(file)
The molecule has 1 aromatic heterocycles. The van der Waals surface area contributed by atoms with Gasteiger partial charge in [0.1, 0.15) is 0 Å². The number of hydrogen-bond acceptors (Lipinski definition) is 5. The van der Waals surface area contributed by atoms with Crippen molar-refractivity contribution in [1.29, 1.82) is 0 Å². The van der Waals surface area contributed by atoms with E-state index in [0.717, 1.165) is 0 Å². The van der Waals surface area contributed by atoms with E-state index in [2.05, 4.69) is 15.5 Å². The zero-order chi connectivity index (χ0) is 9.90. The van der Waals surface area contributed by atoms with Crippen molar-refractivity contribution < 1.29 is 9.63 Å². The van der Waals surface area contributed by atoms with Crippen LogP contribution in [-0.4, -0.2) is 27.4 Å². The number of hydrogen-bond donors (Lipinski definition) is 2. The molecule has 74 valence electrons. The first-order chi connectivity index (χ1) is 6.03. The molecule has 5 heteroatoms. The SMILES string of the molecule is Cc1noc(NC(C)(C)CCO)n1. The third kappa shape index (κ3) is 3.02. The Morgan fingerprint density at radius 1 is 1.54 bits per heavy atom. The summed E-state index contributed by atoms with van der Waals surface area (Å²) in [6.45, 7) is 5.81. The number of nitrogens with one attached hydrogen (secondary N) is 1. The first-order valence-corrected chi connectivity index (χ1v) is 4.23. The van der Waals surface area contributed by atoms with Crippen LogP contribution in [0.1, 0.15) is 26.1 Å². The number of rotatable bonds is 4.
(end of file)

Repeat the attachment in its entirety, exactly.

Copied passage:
The molecule has 1 aromatic heterocycles. The van der Waals surface area contributed by atoms with Gasteiger partial charge in [0.1, 0.15) is 0 Å². The number of hydrogen-bond acceptors (Lipinski definition) is 5. The van der Waals surface area contributed by atoms with Crippen molar-refractivity contribution in [1.29, 1.82) is 0 Å². The van der Waals surface area contributed by atoms with E-state index in [0.717, 1.165) is 0 Å². The van der Waals surface area contributed by atoms with E-state index in [2.05, 4.69) is 15.5 Å². The zero-order chi connectivity index (χ0) is 9.90. The van der Waals surface area contributed by atoms with Crippen molar-refractivity contribution < 1.29 is 9.63 Å². The van der Waals surface area contributed by atoms with Crippen LogP contribution in [-0.4, -0.2) is 27.4 Å². The number of hydrogen-bond donors (Lipinski definition) is 2. The molecule has 74 valence electrons. The first-order chi connectivity index (χ1) is 6.03. The molecule has 5 heteroatoms. The SMILES string of the molecule is Cc1noc(NC(C)(C)CCO)n1. The third kappa shape index (κ3) is 3.02. The Morgan fingerprint density at radius 1 is 1.54 bits per heavy atom. The summed E-state index contributed by atoms with van der Waals surface area (Å²) in [6.45, 7) is 5.81. The number of nitrogens with one attached hydrogen (secondary N) is 1. The first-order valence-corrected chi connectivity index (χ1v) is 4.23. The van der Waals surface area contributed by atoms with Crippen LogP contribution in [0.1, 0.15) is 26.1 Å². The number of rotatable bonds is 4.